Monday, August 17, 2009

Sick Loon

We were on our way over to the pond this evening when we were greeted by a woman sitting in a truck parked along the road.

"Are you going for a swim? " she asked.

We replied that we were, and she said that they were, but there was a loon stranded on the little beach. I told the saplings to wait at the end of the drive with the dog so I could go check it out, and yes, there was one of "our" beautiful loons, just out of the water on his breast, with head up.

I had some discussion with the woman and her daughter and my own kids, and the Firebird went home for a pair of my heavy gloves and a guinea pig cage. I was worried it would be too small, but it worked. Willow donated her swimming towel and the woman distracted the loon while I dropped the towel over it and pinned it long enough to get it into the cage.

The loon is a striking water bird, a bit smaller than a goose, but with a wicked 4 inch long saber pointed beak for fishing. This one snapped at the towel as I withdrew it.

My initial plan was to drive it directly to a wildlife rehab center not too far from here, but I wanted to call first. I couldn't find the number in the book , and ended up calling a poacher hotline to be told to call state police dispatch for my area who would contact a game warden. Phew.

I called the state police dispatch and gave my information and was told a game warden would be in touch with me. In the meantime the poor loon was at least safe.

I tried calling the animal emergency clinic since it was after hours to see if they had the number for the wildlife center and they also told me to call the police.

We ate a quick supper waiting for the phone to ring-ha. I had read an editorial about someone calling about a deer and watched the deer succumb after several hours of waiting for the game warden, so I decided to call the police back and see if THEY had the number of the place, since the game warden would most likely be taking it there anyhow...

The state police dispatch lady was very helpful and said that the game warden had been paged and had not called in, and she did have the number and logged that I would be taking the loon there myself.

When I called the place, they already knew about the loon, It seems a guy called it in, and the rehab fellow told him to bring it in, and the guy wanted nothing to do with grabbing that loon, I guess, or couldn't get it, and what do you do with it once you have it, put it on your lap and drive there? LOL

So, we found the place with a little difficulty in the dark, the sign is small, although they thankfully had every light on in the place. Still, it is on a heavily traveled road that has a 55 mph speed limit, which made it tricky at night. Cars were passing me in the no passing lane since I was only doing 50 trying to find the place; with the sick loon odoring the car with loon poop, to be polite. LOL. Loons eat fish, use your imagination.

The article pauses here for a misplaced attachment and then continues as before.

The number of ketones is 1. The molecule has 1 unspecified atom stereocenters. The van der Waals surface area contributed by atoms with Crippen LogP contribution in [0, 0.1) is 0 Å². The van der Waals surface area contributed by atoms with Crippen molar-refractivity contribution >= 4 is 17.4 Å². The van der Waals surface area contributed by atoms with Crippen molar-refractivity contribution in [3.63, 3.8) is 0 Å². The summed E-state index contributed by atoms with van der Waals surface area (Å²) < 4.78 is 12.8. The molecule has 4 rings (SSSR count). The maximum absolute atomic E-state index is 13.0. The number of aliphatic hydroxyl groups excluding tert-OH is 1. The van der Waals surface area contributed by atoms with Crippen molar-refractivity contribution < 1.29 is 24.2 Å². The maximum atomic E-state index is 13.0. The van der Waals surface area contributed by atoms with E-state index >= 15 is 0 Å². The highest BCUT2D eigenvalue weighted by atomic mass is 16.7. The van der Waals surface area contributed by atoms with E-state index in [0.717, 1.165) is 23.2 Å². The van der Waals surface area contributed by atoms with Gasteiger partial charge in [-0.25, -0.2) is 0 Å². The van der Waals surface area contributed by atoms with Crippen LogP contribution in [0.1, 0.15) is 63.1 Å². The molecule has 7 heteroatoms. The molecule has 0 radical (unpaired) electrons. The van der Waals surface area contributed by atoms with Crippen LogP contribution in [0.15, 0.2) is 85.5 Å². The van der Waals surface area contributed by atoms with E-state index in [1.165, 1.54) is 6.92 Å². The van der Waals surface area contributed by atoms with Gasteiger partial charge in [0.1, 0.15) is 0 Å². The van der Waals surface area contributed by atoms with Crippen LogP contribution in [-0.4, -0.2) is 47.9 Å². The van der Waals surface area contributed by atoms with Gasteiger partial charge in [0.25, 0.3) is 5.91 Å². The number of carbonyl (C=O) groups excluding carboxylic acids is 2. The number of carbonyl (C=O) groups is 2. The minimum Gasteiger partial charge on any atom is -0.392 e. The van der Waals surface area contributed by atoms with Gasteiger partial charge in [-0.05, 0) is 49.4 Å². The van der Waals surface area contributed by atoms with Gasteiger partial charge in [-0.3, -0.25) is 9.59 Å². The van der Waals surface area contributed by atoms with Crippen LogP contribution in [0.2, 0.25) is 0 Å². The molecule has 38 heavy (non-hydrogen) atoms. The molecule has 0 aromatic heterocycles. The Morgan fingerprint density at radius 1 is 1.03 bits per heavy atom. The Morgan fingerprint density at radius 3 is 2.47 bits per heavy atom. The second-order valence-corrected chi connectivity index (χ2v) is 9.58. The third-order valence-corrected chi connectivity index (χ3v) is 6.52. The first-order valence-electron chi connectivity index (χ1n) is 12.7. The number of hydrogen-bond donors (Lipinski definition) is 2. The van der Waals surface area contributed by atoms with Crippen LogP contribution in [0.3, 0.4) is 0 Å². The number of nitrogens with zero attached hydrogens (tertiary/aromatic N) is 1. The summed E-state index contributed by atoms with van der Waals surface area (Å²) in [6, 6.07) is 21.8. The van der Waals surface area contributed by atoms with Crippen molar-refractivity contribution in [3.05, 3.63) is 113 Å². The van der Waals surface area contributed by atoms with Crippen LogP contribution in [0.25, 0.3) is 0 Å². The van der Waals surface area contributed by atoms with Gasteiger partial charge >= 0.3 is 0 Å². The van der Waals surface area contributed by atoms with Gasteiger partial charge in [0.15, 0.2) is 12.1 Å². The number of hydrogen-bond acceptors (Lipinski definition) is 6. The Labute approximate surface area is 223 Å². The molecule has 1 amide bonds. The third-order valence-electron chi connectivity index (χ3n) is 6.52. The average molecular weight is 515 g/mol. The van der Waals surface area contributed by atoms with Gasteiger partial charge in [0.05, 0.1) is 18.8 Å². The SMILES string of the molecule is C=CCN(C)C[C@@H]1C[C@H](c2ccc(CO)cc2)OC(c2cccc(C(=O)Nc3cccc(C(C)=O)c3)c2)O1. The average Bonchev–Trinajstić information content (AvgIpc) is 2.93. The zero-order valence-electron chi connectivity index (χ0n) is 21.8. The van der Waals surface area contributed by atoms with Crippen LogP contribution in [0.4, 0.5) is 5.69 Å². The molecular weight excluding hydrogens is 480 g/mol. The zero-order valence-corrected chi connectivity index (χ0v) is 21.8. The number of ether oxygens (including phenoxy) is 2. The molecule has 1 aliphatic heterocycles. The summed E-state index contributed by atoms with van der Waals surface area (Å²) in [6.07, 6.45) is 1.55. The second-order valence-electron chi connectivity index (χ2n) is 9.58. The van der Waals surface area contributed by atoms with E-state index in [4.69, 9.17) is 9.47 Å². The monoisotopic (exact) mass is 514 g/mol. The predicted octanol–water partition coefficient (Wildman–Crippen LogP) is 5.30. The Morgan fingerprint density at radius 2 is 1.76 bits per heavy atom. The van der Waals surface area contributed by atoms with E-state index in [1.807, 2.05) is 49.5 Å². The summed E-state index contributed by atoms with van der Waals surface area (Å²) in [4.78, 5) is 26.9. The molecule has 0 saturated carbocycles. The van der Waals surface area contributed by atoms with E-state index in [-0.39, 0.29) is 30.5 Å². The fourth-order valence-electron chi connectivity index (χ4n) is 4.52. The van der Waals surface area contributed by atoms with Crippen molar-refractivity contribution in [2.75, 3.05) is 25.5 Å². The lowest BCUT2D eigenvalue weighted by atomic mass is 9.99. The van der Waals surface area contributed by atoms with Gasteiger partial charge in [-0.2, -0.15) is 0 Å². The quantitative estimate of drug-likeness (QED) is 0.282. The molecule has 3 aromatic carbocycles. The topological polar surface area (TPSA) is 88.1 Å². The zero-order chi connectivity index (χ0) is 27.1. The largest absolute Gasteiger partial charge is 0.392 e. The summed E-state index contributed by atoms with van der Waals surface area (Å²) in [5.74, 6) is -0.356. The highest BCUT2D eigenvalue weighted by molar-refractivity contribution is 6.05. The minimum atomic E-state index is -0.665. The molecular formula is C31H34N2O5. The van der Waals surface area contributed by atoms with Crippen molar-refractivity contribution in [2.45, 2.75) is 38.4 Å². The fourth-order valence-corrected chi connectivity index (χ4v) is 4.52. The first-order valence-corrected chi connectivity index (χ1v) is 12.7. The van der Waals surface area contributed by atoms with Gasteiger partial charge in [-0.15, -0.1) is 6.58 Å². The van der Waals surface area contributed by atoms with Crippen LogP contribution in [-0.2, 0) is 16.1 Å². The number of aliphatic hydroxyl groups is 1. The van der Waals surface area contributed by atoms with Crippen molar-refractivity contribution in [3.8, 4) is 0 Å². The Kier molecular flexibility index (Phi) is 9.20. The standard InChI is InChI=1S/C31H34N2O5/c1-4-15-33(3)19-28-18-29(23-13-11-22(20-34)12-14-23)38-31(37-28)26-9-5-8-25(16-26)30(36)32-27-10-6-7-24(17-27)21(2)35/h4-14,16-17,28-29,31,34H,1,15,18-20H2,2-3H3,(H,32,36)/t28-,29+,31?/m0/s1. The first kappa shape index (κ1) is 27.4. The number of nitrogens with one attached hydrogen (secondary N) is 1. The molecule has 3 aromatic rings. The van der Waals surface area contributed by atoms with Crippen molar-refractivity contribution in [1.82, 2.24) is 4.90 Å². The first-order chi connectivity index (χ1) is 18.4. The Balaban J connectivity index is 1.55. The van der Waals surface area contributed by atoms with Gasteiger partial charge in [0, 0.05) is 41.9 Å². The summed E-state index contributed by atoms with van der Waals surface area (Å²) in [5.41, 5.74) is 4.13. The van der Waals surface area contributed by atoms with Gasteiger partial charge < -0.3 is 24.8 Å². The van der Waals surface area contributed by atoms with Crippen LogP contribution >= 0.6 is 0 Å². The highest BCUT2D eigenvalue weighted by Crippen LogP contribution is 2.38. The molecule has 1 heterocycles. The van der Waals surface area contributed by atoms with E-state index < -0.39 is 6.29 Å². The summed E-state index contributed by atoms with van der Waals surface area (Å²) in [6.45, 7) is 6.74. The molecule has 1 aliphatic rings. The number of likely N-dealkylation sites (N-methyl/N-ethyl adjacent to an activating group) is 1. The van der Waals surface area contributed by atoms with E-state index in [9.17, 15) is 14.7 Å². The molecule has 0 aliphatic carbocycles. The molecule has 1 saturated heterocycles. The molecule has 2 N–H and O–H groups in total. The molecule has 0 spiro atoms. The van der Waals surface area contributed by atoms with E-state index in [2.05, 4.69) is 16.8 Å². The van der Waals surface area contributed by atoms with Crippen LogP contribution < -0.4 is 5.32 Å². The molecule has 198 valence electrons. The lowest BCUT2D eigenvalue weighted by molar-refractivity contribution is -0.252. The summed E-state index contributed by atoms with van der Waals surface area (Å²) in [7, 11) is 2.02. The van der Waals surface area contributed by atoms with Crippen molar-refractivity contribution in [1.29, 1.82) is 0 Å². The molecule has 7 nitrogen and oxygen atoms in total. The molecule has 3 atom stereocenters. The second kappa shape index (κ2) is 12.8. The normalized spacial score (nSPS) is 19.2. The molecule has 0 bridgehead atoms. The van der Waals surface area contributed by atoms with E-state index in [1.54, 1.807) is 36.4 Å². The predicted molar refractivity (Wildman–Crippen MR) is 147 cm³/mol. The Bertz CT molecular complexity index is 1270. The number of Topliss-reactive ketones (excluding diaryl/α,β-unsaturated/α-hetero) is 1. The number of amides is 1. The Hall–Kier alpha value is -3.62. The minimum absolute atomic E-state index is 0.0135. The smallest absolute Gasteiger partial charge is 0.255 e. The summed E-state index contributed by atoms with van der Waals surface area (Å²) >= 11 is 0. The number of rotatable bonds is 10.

The fellow that met us was amazing, he reached in a grabbed the loon by the bill with one hand and scooped him up with the other and put him in a bigger crate with a big blanket. He told me if I need to know that birds need a lot of padding under them, and I had the poor loon on the bare cage.

I had sent the Firebird to run for it which was quite a distance, and forgot to tell him to put hay or something in it. I suppose I should have thrown the towel in, but I had thrown it over the head of the bird to get it in the cage, and my concern was getting the towel off quickly as I have heard one needs to watch for suffocation using that method.

Once that loon was snapping away in the cage, I wasn't opening it to put hay in. That was one of the reasons to get the loon into professional care ASAP. I can raise orphaned younglings, but sick adult birds are beyond me, especially a wild loon.

The loon isn't going to stay there, it will be transferred elsewhere for diagnosis and there is a third place in the southern part of the state that specializes in loons as another option.

Chances are it is lead poisoning from ingesting lead sinkers. If memory serves some cases are treatable.

I asked to make sure if it recovers they will return it, and he said they do.

This particular place is not funded by the state. From what I could gather they specialize in orphaned raccoon (60 this year) fox (40) skunk (20) groundhog (2 to be released) geese, ducks, hawk and owl. Squirrels go to the squirrel lady, but they take chipmunks and flying.

I will call him back in a few days to see how the loon is doing.

No pics thought about it but it didn't happen. Somehow it feels disrespectful of the sick bird.

2 comments:

Warren said...

I hope things work out well for the loon. I'm glad you were able to get it to a wildlife rehab center.

~Tonia said...

Wow An eventful evening!!